Where Avant-Garde Thinking Reflects The Present


20 years: Online platform
Where Avant-Garde Thinking Reflects The Present
By Tobias Sedlmaier 6.30.2017

The online platform Edge has been looking for the big questions for twenty years - and for the even bigger answers of life. A critical appraisal.

Internet Presence of Edge (photo: screenshot)

In the beginning is the question. Born out of restless nights and ingenious inspirations, it is examined in cold daylight, perhaps focused more precisely, and sent out by its ingenious creators into the ignorant world.

What sounds like a diffusely romantic myth of origin is in fact the recurrent practice of finding Edge’s Annual Question. On this online platform, major contemporary (mostly American) scientists and a selection of trendsetters have been formulating answers to more or less urgent questions of our time for twenty years.

How does the world work?

These can be very vague, for example: What Now? Or they can be leading questions: What Scientific Idea Is Ready for Retirement? Almost always the notion of big ideas—either brilliant or dangerous ones—resonates here; and of course, life, the internet, and all the other themes come in.

The answers, which are first published on the website, later in book form, can be long essays with examples and formulas that run five print pages. Or they are as aphoristic as Brian Eno's response about the value of the Internet:  "The great promise of the Internet was that more information would automatically yield better decisions. The great disappointment is that more information actually yields more possibilities to confirm what you already believed anyway.“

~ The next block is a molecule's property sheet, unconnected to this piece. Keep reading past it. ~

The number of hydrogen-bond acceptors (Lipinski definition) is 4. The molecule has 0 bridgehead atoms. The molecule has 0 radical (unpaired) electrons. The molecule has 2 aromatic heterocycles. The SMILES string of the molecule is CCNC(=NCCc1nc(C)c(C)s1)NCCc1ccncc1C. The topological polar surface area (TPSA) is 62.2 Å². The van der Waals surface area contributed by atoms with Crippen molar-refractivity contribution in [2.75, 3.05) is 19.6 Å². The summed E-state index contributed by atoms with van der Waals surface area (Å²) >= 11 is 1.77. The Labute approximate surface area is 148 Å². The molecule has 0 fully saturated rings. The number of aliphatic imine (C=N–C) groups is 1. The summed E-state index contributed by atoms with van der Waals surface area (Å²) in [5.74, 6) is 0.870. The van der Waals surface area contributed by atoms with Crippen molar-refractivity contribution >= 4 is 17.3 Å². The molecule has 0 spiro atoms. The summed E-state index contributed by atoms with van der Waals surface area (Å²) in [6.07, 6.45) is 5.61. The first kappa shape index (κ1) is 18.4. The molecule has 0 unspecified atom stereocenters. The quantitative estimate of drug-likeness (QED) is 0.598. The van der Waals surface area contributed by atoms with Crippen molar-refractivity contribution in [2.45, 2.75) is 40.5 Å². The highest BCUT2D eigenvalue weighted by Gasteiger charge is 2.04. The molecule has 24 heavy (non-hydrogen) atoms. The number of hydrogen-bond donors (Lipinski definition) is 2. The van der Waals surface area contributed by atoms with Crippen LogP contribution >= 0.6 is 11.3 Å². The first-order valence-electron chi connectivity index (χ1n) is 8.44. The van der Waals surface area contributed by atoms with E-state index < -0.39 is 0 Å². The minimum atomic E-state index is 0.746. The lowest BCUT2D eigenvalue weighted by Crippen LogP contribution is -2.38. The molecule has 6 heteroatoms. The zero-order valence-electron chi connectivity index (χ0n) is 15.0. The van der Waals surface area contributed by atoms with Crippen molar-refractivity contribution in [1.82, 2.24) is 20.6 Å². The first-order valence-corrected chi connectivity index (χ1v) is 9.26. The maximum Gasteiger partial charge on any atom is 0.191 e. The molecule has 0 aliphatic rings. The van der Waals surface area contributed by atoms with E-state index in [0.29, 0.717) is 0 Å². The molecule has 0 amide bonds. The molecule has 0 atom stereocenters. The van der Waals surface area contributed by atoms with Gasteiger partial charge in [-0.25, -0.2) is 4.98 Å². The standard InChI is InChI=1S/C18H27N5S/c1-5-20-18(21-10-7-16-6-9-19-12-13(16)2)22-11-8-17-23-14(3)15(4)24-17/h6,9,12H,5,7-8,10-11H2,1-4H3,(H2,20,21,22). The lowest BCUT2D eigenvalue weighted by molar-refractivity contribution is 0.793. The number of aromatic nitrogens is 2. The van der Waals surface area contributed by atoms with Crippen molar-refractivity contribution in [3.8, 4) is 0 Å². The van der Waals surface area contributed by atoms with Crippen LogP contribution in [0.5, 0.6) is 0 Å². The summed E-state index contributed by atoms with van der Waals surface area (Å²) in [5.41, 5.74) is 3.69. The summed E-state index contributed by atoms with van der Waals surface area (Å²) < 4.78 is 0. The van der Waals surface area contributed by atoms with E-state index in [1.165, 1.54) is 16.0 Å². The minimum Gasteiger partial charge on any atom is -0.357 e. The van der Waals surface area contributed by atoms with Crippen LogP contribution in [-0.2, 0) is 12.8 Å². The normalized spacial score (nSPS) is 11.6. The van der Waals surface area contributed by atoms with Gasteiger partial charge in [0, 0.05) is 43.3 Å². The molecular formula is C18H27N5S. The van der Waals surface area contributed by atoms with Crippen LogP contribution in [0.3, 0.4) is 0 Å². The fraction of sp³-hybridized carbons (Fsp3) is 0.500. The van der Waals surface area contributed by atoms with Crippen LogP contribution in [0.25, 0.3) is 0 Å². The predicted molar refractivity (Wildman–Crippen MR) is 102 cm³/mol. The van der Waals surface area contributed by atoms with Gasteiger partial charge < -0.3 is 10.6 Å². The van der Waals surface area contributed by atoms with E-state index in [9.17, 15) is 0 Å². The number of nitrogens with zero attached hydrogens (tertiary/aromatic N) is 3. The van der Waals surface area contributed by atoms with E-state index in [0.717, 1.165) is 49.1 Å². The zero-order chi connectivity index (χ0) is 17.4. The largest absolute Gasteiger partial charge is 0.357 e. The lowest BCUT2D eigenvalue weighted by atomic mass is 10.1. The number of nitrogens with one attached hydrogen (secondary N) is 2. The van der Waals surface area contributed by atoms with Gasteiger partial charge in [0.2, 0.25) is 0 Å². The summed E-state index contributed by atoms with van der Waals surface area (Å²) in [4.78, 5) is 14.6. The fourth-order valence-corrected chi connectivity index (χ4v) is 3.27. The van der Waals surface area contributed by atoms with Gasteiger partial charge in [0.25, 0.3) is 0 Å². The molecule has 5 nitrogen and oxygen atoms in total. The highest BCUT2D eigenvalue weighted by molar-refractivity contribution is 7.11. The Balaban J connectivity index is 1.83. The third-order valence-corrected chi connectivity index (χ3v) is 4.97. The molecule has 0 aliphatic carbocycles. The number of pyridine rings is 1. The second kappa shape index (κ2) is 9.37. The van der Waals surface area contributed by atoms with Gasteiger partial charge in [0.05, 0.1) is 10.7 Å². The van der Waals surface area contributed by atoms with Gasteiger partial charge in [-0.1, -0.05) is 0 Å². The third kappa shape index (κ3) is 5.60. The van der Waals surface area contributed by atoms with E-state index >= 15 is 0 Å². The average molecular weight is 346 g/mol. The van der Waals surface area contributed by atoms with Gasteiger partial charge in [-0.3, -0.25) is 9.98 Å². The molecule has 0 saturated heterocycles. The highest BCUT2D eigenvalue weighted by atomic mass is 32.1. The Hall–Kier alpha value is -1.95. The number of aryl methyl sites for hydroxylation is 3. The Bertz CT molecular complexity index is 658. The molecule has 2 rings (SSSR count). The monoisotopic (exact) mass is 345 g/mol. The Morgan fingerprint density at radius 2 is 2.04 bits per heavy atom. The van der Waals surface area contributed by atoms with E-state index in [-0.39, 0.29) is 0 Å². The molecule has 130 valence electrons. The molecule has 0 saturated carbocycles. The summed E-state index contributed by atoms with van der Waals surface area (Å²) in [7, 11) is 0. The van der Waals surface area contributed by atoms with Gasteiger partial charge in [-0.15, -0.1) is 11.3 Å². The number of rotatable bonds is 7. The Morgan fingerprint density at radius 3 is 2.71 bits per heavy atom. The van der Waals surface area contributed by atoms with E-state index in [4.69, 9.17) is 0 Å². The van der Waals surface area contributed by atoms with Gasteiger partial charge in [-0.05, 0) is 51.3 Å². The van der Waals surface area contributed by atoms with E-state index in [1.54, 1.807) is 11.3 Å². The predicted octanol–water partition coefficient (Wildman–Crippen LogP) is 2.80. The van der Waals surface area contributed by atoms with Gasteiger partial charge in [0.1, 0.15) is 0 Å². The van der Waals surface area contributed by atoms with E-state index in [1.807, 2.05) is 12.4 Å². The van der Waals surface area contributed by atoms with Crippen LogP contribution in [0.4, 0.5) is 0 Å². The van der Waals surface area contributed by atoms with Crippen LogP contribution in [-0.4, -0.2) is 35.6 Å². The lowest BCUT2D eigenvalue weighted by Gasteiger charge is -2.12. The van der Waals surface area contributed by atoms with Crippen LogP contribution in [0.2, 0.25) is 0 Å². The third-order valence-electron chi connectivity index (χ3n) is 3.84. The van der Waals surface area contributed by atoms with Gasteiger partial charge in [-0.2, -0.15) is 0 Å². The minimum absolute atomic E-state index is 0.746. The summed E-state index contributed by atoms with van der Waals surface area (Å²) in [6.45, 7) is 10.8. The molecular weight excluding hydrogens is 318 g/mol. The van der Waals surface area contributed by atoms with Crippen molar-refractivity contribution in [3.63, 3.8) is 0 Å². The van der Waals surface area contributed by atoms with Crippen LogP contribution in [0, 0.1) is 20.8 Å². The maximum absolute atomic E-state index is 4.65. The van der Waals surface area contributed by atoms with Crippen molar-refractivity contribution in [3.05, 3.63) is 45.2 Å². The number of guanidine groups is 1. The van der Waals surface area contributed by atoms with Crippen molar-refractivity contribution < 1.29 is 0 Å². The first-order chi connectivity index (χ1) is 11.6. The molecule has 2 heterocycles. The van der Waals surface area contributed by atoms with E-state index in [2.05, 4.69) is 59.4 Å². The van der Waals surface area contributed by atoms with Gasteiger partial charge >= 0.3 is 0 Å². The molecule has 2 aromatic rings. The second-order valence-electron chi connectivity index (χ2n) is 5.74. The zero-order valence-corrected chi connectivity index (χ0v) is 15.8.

Master of Ceremonies of this sophisticated debate forum is John Brockman, author and literary agent, who is called a giant by some. The industrious intellectual impresario has himself written a handful of books, edited around fifty more and performed in an inter-disciplinary  program of avant-garde events with John Cage and Jorge Luis Borges in New York. He was also a Godfather for the think tanks "Reality Club" as well as Edge.

At a moment in history when borders are erected more quickly than torn down, you can imagine the larger than life Brockman with his characteristic wide-brimmed hat as an iconoclastic breaker of barriers. He is equally at home in the role of the business-minded entrepreneur as in the role of the theorist well aware of the sensitive changes in the Zeitgeist, oscillating between Andy Warhol and Norbert Wiener, at the intersection of art and cybernetics.

Why some scientific ideas must die


JB: It all started with a young scientist named Laurie Santos at a conference that I ran saying, “How do we get rid of some of these ideas that are just standing in front of us? Just blocking everybody?”

LP: What are the ideas that blind us now do you think? And blind us into confusion, and argument, and that kind of controversy?

JB: Name a field. ... It comes down to: is science advertising or is it argument?

LP: Your favorite. Which would be one of yours?

JB: Daniel Kahneman has studied human rationality and found out that characteristics we thought we had as humans aren’t necessarily the case. We are not Homo Economicus, we’re not the rational human beings we thought we were. A lot of what we do is pre-conscious and without acknowledgement.

LP: Now that’s interesting. So that’s a big idea about who we are and how we control our lives with rationality and free will. Another idea was the idea of love as well. This is one that attracts criticism from one of your contributors. So tell us a bit more about that. ...




As a New York agent, John Brockman manages the star authors of science, as a visionary behind the scenes, he creates a new image of man for the 21st century. By Georg Diez   

Who is John Brockman? Even in New York, the world capital of people who know just about everybody, they are uncertain.